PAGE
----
The UFC is stretched thin everywhere at this point. They’ve now included Ultimate Fighter Latino as scheduled programming on the site, which will feature Cain Velasquez & Fabricio Werdum as coaches. What’s the ceiling at this point for the number of subscribers they can attract with Fight Pass if WWE is struggling to make it big time by giving away their A-level content for $10 a month?

Topics: Media, MMA, Pro-Wrestling, UFC, WWE, Zach Arnold | 7 Comments » | Permalink | Trackback |

7 Responses to “How quickly will WWE return to PPV? What does it mean for UFC?”

  1. 45 Huddle says:

    The problem with the stock market and investors is that they don’t care about 5 to 10 years from now. All they care about is how their investment can increase right now. That is why when the market was doing really good a few years ago and money was flowing that some companies were trying to go private again. It allows for them to have a more long term oriented plan.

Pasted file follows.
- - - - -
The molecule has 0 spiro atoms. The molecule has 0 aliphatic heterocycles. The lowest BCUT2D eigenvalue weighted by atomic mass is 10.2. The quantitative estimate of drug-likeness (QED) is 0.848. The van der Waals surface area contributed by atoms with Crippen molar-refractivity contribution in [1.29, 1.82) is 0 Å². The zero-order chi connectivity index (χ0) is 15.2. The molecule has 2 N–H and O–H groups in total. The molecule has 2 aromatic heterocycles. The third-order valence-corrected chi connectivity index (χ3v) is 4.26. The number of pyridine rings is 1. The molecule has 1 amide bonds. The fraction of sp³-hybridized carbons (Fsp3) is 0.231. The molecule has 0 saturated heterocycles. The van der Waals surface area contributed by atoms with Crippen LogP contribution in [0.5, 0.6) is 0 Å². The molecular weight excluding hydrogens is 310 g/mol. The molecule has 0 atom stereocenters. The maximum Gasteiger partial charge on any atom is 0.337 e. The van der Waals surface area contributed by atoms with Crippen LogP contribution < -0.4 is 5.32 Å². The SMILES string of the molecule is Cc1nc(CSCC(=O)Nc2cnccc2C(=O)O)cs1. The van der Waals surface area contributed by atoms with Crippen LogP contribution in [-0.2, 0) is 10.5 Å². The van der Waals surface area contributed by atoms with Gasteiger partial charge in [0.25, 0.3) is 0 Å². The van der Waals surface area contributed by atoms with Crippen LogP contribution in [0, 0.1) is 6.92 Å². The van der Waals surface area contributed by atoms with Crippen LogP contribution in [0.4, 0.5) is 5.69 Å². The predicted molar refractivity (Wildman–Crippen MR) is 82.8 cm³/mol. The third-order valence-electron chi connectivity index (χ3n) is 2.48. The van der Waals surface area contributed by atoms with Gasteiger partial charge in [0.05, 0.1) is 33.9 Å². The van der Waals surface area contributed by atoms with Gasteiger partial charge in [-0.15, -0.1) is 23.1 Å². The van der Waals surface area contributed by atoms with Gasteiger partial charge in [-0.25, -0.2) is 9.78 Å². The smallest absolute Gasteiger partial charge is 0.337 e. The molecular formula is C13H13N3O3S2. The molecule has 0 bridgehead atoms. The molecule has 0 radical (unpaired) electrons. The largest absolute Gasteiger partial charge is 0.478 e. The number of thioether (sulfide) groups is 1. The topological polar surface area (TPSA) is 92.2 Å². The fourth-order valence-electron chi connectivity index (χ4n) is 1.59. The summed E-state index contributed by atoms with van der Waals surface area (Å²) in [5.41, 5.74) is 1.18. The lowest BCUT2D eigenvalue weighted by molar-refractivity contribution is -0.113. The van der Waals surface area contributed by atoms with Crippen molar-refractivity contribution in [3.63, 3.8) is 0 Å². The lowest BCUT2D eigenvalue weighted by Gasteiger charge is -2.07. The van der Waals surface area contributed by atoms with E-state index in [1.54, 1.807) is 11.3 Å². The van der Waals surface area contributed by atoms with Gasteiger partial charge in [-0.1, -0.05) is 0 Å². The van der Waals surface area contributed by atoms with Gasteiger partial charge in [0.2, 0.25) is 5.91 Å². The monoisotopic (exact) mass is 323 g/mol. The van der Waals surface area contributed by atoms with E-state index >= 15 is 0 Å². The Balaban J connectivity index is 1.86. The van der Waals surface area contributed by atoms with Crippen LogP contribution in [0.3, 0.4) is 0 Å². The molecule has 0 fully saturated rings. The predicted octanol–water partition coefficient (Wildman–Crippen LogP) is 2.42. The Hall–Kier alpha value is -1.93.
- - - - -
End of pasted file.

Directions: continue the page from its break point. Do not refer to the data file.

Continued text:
Personally, I still think the WWE made a smart play moving away from PPV. Where they going to take their lumps here and there? Absolutely. But long term this is the best move for them. They have a strong television contract. It might not have beat estimates but it is still strong. They are going to have a strong WWE Network.

    When they are fully operational internationally, the WWE Network is easily going to have over 1 Million subscribers. It will be a big money generator for the company and they will be fine.

    #2…. I will believe it when I see it. What is more likely to happen is that content providers will just tell them to go screw and put them in a pickle. The power is increasingly going in the direction of the content owners. That trend is not going to change.